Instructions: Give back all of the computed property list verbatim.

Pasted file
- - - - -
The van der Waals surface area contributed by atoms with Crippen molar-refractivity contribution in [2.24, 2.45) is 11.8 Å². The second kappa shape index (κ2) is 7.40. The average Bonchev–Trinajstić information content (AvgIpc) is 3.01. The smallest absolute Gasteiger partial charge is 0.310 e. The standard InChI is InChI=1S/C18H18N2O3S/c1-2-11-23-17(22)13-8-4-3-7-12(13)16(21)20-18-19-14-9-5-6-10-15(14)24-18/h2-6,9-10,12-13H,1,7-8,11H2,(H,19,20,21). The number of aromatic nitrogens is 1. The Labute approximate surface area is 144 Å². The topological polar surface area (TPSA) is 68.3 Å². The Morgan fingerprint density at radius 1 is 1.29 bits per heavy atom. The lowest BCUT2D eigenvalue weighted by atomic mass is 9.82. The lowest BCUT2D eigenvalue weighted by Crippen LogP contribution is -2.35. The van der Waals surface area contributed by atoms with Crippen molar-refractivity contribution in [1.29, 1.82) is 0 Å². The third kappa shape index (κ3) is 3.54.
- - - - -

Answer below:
The van der Waals surface area contributed by atoms with Crippen molar-refractivity contribution in [2.24, 2.45) is 11.8 Å². The second kappa shape index (κ2) is 7.40. The average Bonchev–Trinajstić information content (AvgIpc) is 3.01. The smallest absolute Gasteiger partial charge is 0.310 e. The standard InChI is InChI=1S/C18H18N2O3S/c1-2-11-23-17(22)13-8-4-3-7-12(13)16(21)20-18-19-14-9-5-6-10-15(14)24-18/h2-6,9-10,12-13H,1,7-8,11H2,(H,19,20,21). The number of aromatic nitrogens is 1. The Labute approximate surface area is 144 Å². The topological polar surface area (TPSA) is 68.3 Å². The Morgan fingerprint density at radius 1 is 1.29 bits per heavy atom. The lowest BCUT2D eigenvalue weighted by atomic mass is 9.82. The lowest BCUT2D eigenvalue weighted by Crippen LogP contribution is -2.35. The van der Waals surface area contributed by atoms with Crippen molar-refractivity contribution in [1.29, 1.82) is 0 Å². The third kappa shape index (κ3) is 3.54.